By Andy Clark
Radio Netherlands, Amsterdam
The Netherlands is one of only a handful of countries around the world that has never held a national referendum.
So when Dutch people pass judgement on the EU constitution in a specially convened vote, likely to be held in March or April next year, the country will be stepping into uncharted political territory.
The Dutch government holds the EU's rotating presidency
The result should be a foregone conclusion, as all the major political parties are urging voters to give a resounding "Yes" to the constitution, but concerns are being raised that the Dutch may be dealt a harsh lesson in the political reality of referendums.
"Sometimes referendums are not about the issue itself but about the government or something else," said Dutch European Affairs Minister Atzo Nicolai.
"It's always possible that the public will be influenced by what is bothering them at the time, rather than the subject of the referendum itself," says Labour Party MP Frans Timmermans. He was on the team of more than 100 MEPs who came together to draw up the EU constitution.
The political climate in the Netherlands certainly offers plenty of distractions.
The centre-right coalition government is pushing through massive cutbacks in public spending as it seeks to reform the social security sector in the face of an ageing population.
Cutbacks worth 20bn euros ($25bn) have been budgeted - the largest spending cuts in Dutch history.
There are plans to axe financial incentives that make early retirement possible and to raise the retirement age itself to 66 or even 67.
February 2002: Convention starts work
June 2003: Draft submitted to EU Thessaloniki summit
December 2003: Brussels summit fails to agree final text
May 2004: EU enlarges to 25
June 2004: Text agreed
This is causing uproar. Last month saw a nationwide public transport strike and a mass demonstration by more than 200,000 people in Amsterdam. More protests are planned.
"People are very upset with the government because of the austerity programme because they don't see where it is going, so I think that might have some influence," said Mr Timmermans.
Other issues may also spill over into the referendum debate. There is concerns about the possible accession of Turkey and a latent distrust of the political establishment in the Netherlands, which manifested itself two years ago with the rise of the right-wing populist politician Pim Fortuyn.
Fortuyn was assassinated ahead of elections in 2002 and his party - List Pim Fortuyn - has now lost much of its support.
But Frans Timmermans believes the disenchantment with mainstream politics, which led to the rise of the LPF, is still very much alive.
"There is still this lingering dissatisfaction with politics in general - the Pim Fortuyn phenomenon. The man died, but the phenomenon is still there.
"It's not very apparent now, but I think it's not going to be terribly difficult to mobilise that and people like the LPF will try their utmost to use the EU constitution as a means to this end," said Mr. Timmermans.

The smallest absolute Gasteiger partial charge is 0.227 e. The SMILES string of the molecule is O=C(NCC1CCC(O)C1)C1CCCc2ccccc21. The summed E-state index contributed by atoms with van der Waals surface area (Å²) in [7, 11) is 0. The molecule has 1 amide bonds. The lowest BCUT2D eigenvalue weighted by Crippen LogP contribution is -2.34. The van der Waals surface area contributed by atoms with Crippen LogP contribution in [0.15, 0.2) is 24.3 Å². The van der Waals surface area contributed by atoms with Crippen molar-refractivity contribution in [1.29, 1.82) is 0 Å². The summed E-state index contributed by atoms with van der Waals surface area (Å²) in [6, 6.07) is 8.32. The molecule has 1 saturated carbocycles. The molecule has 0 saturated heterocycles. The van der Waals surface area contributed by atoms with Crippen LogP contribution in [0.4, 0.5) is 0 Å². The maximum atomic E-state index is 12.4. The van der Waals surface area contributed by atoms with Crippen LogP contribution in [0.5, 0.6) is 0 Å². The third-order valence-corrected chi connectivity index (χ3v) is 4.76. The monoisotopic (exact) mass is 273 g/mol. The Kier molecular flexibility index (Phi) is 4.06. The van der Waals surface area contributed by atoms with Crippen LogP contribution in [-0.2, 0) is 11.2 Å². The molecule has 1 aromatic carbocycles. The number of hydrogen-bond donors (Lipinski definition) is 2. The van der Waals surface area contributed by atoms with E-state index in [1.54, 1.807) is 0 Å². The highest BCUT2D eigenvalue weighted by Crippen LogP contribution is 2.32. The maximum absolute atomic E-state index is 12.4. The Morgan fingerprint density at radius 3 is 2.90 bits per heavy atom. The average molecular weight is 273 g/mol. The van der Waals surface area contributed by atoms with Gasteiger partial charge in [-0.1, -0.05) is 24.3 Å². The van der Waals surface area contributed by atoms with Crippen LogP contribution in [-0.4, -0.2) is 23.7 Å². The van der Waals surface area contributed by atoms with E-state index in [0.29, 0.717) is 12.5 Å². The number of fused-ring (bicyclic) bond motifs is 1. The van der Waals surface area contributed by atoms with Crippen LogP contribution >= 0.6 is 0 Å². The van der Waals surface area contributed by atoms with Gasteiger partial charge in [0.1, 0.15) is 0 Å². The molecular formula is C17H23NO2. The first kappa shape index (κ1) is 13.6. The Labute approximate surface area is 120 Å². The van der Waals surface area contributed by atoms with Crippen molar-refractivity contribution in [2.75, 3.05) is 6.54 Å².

Latest opinion polls in the Netherlands show that about half of Dutch people are for the EU constitution, 20% are against and 30% don't know.
All the major parties, the government coalition and the opposition Labour Party, will campaign for a "Yes" vote. Only parties further to the right, the LPF, and the left, the Socialist Party, will urge voters to reject the treaty.
And although locked in a bitter dispute with the government the trades unions will also back a "Yes" vote. They are pushing for a separate referendum on the government's austerity package.
But political scientist Alfred Pijpers, from the Netherlands Institute of International Relations, says despite the almost united political front there are still potential pitfalls.
"What is possible is that several platforms will emerge. In that case, opposition to the government will not be channelled through the main opposition parties but through the fringe channels of the smaller left- and right-wing parties and special platforms created for the occasion.
More than 200,000 people turned out to protest against welfare cuts
"The electorate is very volatile and therefore it's always possible there could be a surprise," he added.
The referendum, called for by parliament against the wishes of the biggest government coalition party, the Christian Democrat CDA, is not legally binding, but the government has indicated it will respect the result.
A very low turnout would make this an uncomfortable position, but there have been some positive signs of renewed interest in Europe from Dutch voters.
Turnout was up to 40% in elections for the European Parliament in June this year, a major improvement on the historically low 29.9% in 1999.
The Netherlands is one of the six founder members of the EU, the nation which makes the largest net per capita contributions to the EU and one of the most enthusiastic members of the EU club.
So it would seem almost unthinkable that the Dutch would reject the constitution.
"I'm quite confident there's still a majority of Dutch people in favour of the constitution, but it's not going to be a landslide," said Frans Timmermans.